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Building User Interfaces Using J/Link
In this section we will examine the basic concepts of J/Link programming. My intent is to cover just enough for readers to become comfortable with the user interface examples developed later. I will make occasional references to specific sections in the J/Link User Guide. These references will be given as section numbers, and you can use these section numbers in the Go To field of the Help Browser. If a reference is to Section 1.2.1, for example, you can type “J/Link 1.2.1” (without the quotation marks) in the text field at the top and click the Go To button. You must make sure that the Add-ons button is depressed when you do this, as the User Guide is in the Add-ons section of the Help Browser. If you are reading this article as a notebook, then of course you can just click the links and be taken to the appropriate pages in the Help Browser automatically.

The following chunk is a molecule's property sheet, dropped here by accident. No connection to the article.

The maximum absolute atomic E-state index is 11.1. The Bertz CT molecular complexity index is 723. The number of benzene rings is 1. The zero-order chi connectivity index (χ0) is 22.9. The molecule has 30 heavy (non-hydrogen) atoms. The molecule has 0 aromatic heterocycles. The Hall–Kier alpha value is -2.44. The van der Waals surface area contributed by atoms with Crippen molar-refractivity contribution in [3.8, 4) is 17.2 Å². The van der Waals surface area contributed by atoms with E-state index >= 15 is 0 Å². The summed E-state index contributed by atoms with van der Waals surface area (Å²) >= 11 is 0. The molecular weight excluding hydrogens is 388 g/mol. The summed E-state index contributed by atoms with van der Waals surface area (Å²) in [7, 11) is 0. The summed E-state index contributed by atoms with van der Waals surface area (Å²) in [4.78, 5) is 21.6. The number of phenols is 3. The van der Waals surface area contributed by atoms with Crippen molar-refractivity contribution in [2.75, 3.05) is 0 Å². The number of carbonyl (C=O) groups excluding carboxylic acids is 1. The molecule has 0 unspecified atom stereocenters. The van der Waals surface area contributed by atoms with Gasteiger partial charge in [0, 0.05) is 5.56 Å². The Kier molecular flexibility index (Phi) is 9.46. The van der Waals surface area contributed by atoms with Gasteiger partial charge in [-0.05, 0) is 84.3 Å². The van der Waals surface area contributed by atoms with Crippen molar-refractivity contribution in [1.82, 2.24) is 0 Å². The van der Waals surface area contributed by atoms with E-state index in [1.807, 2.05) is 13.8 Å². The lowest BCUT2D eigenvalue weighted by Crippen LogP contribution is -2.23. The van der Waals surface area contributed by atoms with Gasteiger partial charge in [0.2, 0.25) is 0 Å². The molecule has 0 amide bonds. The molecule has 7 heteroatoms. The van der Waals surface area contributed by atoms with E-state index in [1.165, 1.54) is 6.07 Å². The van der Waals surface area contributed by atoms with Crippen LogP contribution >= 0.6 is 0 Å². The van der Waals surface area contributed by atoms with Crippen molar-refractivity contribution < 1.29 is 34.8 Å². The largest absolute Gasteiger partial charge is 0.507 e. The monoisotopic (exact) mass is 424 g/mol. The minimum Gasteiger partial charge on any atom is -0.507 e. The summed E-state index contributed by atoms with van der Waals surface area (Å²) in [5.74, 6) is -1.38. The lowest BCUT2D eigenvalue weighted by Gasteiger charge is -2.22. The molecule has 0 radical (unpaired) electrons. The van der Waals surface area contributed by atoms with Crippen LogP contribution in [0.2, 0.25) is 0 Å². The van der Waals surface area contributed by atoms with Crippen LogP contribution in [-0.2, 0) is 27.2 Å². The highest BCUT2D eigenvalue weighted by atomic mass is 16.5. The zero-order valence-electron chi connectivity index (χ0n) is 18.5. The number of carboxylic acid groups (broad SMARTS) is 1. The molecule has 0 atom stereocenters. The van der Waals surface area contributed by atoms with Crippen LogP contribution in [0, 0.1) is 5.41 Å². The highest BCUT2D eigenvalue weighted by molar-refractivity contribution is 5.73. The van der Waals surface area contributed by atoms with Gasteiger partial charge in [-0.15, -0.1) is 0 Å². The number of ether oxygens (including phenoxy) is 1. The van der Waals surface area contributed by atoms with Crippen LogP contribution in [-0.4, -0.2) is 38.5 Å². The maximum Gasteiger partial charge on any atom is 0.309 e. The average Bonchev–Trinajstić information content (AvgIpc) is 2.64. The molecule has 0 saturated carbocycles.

What is J/Link?
J/Link is a toolkit that integrates Mathematica and Java. It lets you call Java from Mathematica and Mathematica from Java. It sits on top of MathLink, Wolfram Research’s protocol for communicating with the Mathematica kernel. When you use J/Link to call Mathematica from a Java program, you can think of it as a MathLink Developer Kit for Java. When you use it to call Java from Mathematica, as in this article, it is just a Mathematica package that provides functionality for launching and controlling a Java runtime. You simply load the package and start writing programs that use it. The internals of J/Link are written in a combination of Mathematica, Java, and C. All the source code is provided for those who might be interested, and can be found in <Mathematica /AddOns/JLink/Source and <Mathematica directory>/AddOns/JLink/Kernel (where the Mathematica code resides).